By Sommer Cartier.
In San Diego, we are fortunate to have a temperate Mediterranean climate that allows for growing vegetables all year long. As we transition to the fall, with shorter days and cooler temperatures, it becomes the ideal time to turn our garden beds and prepare for cool season crops. In fact, there are several advantages to planting veggies now. Fall and winter gardens generally require less care, experience fewer challenges with pests, and often get some irrigation assistance by way of winter showers. Below are some tips to help you prepare your soil for your cool season garden, select the appropriate plants and decide if you will start from seed or transplants.
Prepping your Soil
A productive garden largely relies on the quality of soil that supports its plants. The soil acts like a storehouse for key ingredients such as nutrients, organic matter, air, and water. When properly prepared and cared for, you can experience an incredible bounty of food from your garden. Before planting, rake the soil, clean and level it. Remove all sticks, rocks and other debris. Finally amend the soil with plenty of organic matter. This will help build and maintain the health of the soil. If organic material is added before planting a fall garden, it should be well-rotted, such as compost.
Cool Season Crops
September is a great time to plant many of your cool season crops. These crops consist of vegetables grown for their leaves, stems, roots and immature flowers. Peas and fava beans, which are the exception to this classification, also prefer cooler temperatures and can be cultivated during this time. The following veggies are examples of cool season crops you might consider for your cool season garden.
Leafy greens – kale, swiss chard, lettuce, collards, spinach, cabbage and arugula
Stems – Kohlrabi and potatoes
Roots – beets, carrots, radish, turnip and parsnip
Immature flowers – cauliflower, broccoli and artichoke
After spending the summer months biting into home grown vine ripened juicy tomatoes, the thought of turning to flavorless store-bought tomatoes is almost unbearable. Fortunately for gardeners, there’s another option – winter tomatoes. Winter tomatoes grow incredibly well in cooler temperatures with shorter days. These varieties of tomatoes produce a crop well into the winter months, extending the tomato growing season in San Diego. These special varieties of tomatoes were developed for cooler northern climates and generally have a determinate growth habit, producing shorter bushier plants that yield a finite number of fruit over a shorter period of time. Common varieties that are easy to find in San Diego are Oregon Spring, Glacier, Stupice, and Siberian tomatoes.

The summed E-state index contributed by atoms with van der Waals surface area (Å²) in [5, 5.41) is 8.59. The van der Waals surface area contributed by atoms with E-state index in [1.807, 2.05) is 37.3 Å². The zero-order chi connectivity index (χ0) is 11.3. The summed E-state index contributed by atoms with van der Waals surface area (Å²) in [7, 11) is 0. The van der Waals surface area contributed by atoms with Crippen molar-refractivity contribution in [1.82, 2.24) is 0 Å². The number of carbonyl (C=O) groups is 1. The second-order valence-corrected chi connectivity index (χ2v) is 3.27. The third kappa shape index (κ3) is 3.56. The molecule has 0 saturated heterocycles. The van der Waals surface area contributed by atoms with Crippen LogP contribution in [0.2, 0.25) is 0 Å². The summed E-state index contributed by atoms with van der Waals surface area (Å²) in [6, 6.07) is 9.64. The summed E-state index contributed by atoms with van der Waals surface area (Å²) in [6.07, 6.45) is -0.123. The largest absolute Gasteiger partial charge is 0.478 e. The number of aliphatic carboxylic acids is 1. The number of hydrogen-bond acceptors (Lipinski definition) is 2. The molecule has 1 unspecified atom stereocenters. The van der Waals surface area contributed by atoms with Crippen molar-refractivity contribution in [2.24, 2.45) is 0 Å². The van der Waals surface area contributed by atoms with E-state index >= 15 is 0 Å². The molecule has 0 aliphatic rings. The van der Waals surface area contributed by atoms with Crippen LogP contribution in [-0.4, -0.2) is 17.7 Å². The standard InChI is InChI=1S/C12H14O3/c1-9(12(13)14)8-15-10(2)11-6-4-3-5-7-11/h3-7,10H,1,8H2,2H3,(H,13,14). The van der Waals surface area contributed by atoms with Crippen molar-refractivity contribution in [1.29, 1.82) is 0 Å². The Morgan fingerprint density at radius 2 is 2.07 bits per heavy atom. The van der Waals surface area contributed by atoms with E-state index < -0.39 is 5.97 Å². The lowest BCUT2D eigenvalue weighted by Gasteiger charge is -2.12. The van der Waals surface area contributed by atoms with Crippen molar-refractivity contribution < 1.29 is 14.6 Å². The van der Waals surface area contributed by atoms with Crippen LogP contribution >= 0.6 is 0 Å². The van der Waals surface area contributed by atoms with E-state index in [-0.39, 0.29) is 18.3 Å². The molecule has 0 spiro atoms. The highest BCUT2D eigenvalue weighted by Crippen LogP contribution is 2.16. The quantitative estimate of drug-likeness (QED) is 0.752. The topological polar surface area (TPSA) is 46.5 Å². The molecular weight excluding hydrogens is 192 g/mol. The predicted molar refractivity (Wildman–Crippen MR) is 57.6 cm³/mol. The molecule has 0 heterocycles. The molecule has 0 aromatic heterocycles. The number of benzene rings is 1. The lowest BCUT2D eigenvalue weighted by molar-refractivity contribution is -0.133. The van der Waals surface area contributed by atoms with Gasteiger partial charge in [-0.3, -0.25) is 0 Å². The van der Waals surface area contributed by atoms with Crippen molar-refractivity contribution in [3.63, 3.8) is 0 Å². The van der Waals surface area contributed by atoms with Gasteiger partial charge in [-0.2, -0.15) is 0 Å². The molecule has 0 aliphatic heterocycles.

September is the optimal month for starting winter tomatoes. For best results use nutrient rich well-draining soil and tie the vines to stakes or secure them along a trellis. This will help prevent ripened fruit from rotting on the ground or becoming a meal for pests who take refuge in the soil. If gardening in a cooler region of San Diego, or expecting a cooler winter, increase your chances of success by growing winter tomatoes in containers. Soil in container has a much better chance of warming up under the winter sun as opposed to in the ground beds.
Seed or Transplant:
Root crops grow best when seeds are sown directly into the soil. Make sure the soil is loose and all rocks and stones are removed before planting. Bunching onions, leeks, peas and lettuce are also easy to grow from seed. By starting from seed, you will know exactly where your food comes from, you will save money, and you will have a greater variety to choose from.
If you are impatient, getting a late start, or growing veggies that take longer to germinate, transplants can be especially helpful. Nursery grown transplants take less effort to start, mature more quickly, and experience fewer environmental or cultural issues such as dampening off and other fungal diseases.
With a little planning and care, San Diego gardeners can enjoy a cool season garden that rewards them with plenty of fresh produce during the cooler months and perhaps, bring a little ray of sunshine to our neighbors and friends with whom we will share our bounty this winter.